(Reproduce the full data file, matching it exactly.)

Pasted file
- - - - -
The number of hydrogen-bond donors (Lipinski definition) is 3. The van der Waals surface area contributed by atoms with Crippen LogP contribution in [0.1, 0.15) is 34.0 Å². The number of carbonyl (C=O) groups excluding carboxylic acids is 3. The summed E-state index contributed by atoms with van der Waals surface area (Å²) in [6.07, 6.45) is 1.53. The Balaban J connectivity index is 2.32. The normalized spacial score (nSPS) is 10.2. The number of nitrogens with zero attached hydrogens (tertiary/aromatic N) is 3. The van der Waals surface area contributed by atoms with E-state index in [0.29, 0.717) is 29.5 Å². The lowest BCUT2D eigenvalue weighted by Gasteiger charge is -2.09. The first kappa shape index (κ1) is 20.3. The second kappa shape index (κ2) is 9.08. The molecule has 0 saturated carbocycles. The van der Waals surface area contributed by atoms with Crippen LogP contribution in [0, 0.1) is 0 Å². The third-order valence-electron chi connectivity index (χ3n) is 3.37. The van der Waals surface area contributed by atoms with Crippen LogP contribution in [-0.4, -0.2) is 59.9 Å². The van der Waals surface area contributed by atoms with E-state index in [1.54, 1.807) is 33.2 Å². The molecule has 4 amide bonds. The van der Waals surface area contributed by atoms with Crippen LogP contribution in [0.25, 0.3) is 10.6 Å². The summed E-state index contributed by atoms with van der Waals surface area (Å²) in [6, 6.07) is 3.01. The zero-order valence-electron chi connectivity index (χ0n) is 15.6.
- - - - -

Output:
The number of hydrogen-bond donors (Lipinski definition) is 3. The van der Waals surface area contributed by atoms with Crippen LogP contribution in [0.1, 0.15) is 34.0 Å². The number of carbonyl (C=O) groups excluding carboxylic acids is 3. The summed E-state index contributed by atoms with van der Waals surface area (Å²) in [6.07, 6.45) is 1.53. The Balaban J connectivity index is 2.32. The normalized spacial score (nSPS) is 10.2. The number of nitrogens with zero attached hydrogens (tertiary/aromatic N) is 3. The van der Waals surface area contributed by atoms with E-state index in [0.29, 0.717) is 29.5 Å². The lowest BCUT2D eigenvalue weighted by Gasteiger charge is -2.09. The first kappa shape index (κ1) is 20.3. The second kappa shape index (κ2) is 9.08. The molecule has 0 saturated carbocycles. The van der Waals surface area contributed by atoms with Crippen LogP contribution in [0, 0.1) is 0 Å². The third-order valence-electron chi connectivity index (χ3n) is 3.37. The van der Waals surface area contributed by atoms with Crippen LogP contribution in [-0.4, -0.2) is 59.9 Å². The van der Waals surface area contributed by atoms with E-state index in [1.54, 1.807) is 33.2 Å². The molecule has 4 amide bonds. The van der Waals surface area contributed by atoms with Crippen LogP contribution in [0.25, 0.3) is 10.6 Å². The summed E-state index contributed by atoms with van der Waals surface area (Å²) in [6, 6.07) is 3.01. The zero-order valence-electron chi connectivity index (χ0n) is 15.6.